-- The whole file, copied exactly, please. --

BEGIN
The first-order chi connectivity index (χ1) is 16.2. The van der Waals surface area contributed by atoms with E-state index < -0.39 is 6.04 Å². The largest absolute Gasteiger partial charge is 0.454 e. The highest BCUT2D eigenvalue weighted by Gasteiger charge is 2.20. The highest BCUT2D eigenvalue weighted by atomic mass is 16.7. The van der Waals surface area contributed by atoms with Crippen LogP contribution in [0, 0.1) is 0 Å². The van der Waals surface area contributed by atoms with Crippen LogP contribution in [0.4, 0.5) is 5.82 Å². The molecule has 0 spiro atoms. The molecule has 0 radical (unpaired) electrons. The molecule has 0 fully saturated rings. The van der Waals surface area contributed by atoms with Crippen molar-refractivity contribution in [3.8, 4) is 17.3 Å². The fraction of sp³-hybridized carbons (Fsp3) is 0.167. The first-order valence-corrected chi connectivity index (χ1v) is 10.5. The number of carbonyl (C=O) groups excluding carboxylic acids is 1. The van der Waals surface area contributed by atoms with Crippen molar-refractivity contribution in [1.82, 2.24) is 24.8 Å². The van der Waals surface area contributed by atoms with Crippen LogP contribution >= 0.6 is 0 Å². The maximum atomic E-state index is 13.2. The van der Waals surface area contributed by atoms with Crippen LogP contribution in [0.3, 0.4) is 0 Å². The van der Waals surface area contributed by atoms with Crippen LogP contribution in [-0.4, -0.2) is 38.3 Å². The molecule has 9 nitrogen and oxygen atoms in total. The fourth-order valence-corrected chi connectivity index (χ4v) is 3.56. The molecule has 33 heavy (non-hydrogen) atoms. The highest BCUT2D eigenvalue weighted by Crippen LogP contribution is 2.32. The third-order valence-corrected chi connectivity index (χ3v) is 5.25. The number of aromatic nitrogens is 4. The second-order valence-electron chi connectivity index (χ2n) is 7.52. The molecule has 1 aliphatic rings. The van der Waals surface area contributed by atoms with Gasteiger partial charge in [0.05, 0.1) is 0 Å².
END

The first-order chi connectivity index (χ1) is 16.2. The van der Waals surface area contributed by atoms with E-state index < -0.39 is 6.04 Å². The largest absolute Gasteiger partial charge is 0.454 e. The highest BCUT2D eigenvalue weighted by Gasteiger charge is 2.20. The highest BCUT2D eigenvalue weighted by atomic mass is 16.7. The van der Waals surface area contributed by atoms with Crippen LogP contribution in [0, 0.1) is 0 Å². The van der Waals surface area contributed by atoms with Crippen LogP contribution in [0.4, 0.5) is 5.82 Å². The molecule has 0 spiro atoms. The molecule has 0 radical (unpaired) electrons. The molecule has 0 fully saturated rings. The van der Waals surface area contributed by atoms with Crippen molar-refractivity contribution in [3.8, 4) is 17.3 Å². The fraction of sp³-hybridized carbons (Fsp3) is 0.167. The first-order valence-corrected chi connectivity index (χ1v) is 10.5. The number of carbonyl (C=O) groups excluding carboxylic acids is 1. The van der Waals surface area contributed by atoms with Crippen molar-refractivity contribution in [1.82, 2.24) is 24.8 Å². The van der Waals surface area contributed by atoms with Crippen LogP contribution >= 0.6 is 0 Å². The maximum atomic E-state index is 13.2. The van der Waals surface area contributed by atoms with Crippen LogP contribution in [0.3, 0.4) is 0 Å². The van der Waals surface area contributed by atoms with Crippen LogP contribution in [-0.4, -0.2) is 38.3 Å². The molecule has 9 nitrogen and oxygen atoms in total. The fourth-order valence-corrected chi connectivity index (χ4v) is 3.56. The molecule has 33 heavy (non-hydrogen) atoms. The highest BCUT2D eigenvalue weighted by Crippen LogP contribution is 2.32. The third-order valence-corrected chi connectivity index (χ3v) is 5.25. The number of aromatic nitrogens is 4. The second-order valence-electron chi connectivity index (χ2n) is 7.52. The molecule has 1 aliphatic rings. The van der Waals surface area contributed by atoms with Gasteiger partial charge in [0.05, 0.1) is 0 Å².